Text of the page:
Saturday morning, Jeremy ran in the school “marathon.” This was roughly 5 kilometers, running partway up the mountain, and then down the road. The teachers announced the course in Dzongkha and Jeremy didn’t feel able to ask for clarification. Jeremy ran with a sixth-grade boy and the two of them rather trailed the pack, though 5th and 6th graders started the race last, and the two of them refused (with some indignation on Jeremy’s part) to catch a ride on the downhill part of the course.

Week of October 9th

The week after the inauguration, we were all a bit tired and out of sorts. By Monday I had a cold. Zoë went down with a low fever, Jeremy was desperate not to go to school. We let Jeremy stay home, but I still had to go to work, so he was out of sorts and neither he nor James was happy.

I canceled my tutorial hour (9:30-10:30) but classes were not to be canceled in case the vice-chancellor wanted to visit a class. Pema forgot (or didn’t register) that I had said I would need to go up the mountain at noon, so I was almost late. I was met by a delegation of students asking me to take only one hour of class time. I said they could have the second hour to prepare for presentations in whatever way made best sense to them. Horizontally, perhaps.

By the time we were headed down the mountain, the rains were torrential, and there was a double rainbow in the sky.

Thursday (late Wednesday night for her), Nat gave a guest lecture on the Victorians, which the students found very engaging—they also picked up her trick of using different font colors to communicate parts of a close reading of a passage, which greatly improved their presentations.

I started hiking up the mountain as a means of getting some exercise.

Food continues to be a central concern. We had hoped that the cloth bag of maida (white flour) would be a sustainable approach to storage, but unfortunately it tasted a little rancid, on the edge of mold. The plastic bag of atta (whole wheat) survived better over time.

And this is definitely chili season! Chilis drying everywhere—mostly on rooftops.

The prayer wheel in middle market is almost done with the renovations:

Friday evening, James ventured out to see the inter-hostel traditional dance competition. Many new kinds of dances! Dances with bows and arrows, dances with descending dragons (coming down on strings from the ceiling—that photo didn’t come out…).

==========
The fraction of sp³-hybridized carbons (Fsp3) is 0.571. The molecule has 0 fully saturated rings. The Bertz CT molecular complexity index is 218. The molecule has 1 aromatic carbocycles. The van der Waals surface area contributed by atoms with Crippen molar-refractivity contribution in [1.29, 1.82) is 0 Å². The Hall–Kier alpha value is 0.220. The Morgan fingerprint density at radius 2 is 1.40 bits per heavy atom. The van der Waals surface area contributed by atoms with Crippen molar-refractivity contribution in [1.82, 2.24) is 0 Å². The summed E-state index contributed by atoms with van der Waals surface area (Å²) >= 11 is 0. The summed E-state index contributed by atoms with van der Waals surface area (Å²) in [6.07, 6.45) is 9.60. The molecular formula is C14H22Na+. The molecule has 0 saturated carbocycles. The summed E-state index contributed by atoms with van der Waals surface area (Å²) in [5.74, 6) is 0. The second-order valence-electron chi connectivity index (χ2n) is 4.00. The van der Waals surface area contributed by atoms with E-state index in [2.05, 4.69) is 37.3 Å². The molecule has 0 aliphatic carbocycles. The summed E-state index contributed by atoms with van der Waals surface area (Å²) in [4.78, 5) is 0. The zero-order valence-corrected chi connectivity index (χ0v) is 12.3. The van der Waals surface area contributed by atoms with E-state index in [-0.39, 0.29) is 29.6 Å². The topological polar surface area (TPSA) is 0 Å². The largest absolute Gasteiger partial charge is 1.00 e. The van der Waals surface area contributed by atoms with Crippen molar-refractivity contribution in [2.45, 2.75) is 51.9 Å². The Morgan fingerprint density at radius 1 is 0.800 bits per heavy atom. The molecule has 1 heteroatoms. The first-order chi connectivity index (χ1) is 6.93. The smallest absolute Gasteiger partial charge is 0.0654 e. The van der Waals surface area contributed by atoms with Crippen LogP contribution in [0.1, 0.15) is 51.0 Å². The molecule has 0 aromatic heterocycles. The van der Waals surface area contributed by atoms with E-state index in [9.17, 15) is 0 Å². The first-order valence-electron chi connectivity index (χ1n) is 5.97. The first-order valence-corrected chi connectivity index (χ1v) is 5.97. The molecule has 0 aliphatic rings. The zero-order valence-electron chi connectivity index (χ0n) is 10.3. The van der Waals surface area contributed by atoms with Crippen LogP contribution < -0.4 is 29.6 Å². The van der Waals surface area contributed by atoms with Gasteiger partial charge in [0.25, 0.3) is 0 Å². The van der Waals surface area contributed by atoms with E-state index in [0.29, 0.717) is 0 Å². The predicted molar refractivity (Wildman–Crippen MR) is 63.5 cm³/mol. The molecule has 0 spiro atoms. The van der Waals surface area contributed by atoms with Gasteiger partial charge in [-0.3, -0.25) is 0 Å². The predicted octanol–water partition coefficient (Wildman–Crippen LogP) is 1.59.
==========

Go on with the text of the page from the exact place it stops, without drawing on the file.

Saturday, Jeremy came up to Yonphula with me and practiced film-making while I met with my students about their upcoming presentations.

Sunday, we watched people painting an iron roof and explored new routes up and down to our favorite walk.

Everywhere we turn, there seems to be another ritual construction, fending off bad karma…

Then Chencho brought us a squash—that thing is a squash?!—and we made her show us how to prepare it.

8 October (Sunday): more Inauguration snapshots

Here are some more images from the Inauguration: my students in their finery…

Ugyen Tshering, the linguistics tutor (and third faculty member of the College this semester)…

Some of the details contributing to the ceremony…

So much dancing…

Jeremy with Chador Wangmo:

And the Fulbright team…

It was a grand day!

8 October (Sunday): Inaugurating Yonphula Centenary College

The events of the day were all laid out in the invitation.

Chencho, having loaned me clothes for the day, took us in hand to guide us through preparations for the inauguration. She loaned me her clothes, and she got up early Sunday morning to come and help us all get dressed.

Chitra (photo below) drove up the mountain with other colleagues, so the whole family was able to ride up in the truck with Pema.

When we arrived, my students came to greet us—about the same time that the dancers were also arriving to (wait in order to) welcome the prime minister. Many photos were taken.

Notice how I loom in this photo–and of course, I look like I’m crossing a river.

Jeremy and I with Tshering Thinley, the Dean of Yonphula Centenary College.

There were two sets of dancers: one set in yellow, one set in white and blue. I’m still trying to work out the difference….

The ceremony began with chibdral, which is the welcoming procession. In the olden days (or perhaps for a member of the royal family today), this would have been led by a dignitary carrying a white scarf, followed by a riderless stallion or stallions, bearing cloths of ceremonial importance. Our procession started with men in red ghos beating drums followed by a series of flag bearers. According to Karma Rigzen (2011), the flags include

Chogdar (directional flag),
Tsendar (a series in which each flag is associated with a particular deity),
Rudar (coy flag),
darneynga (five coloured flags) and
Gyaldar (victory banner).

Armoured marchers (scouts in our case) and Pa Chham dancers follow the flag bearers, and behind them walk high profile officers (my students seemed to fall in this category). Next come a group of people carrying various religious items: I’ll spare you the details. Following these individuals is the Kudrung (monk prefect), who claps his hands in order to alert the entourage of arriving chief guest the ground, signifying control over the area. Next comes the chief guest: I almost missed his arrival, amid all the other moving parts.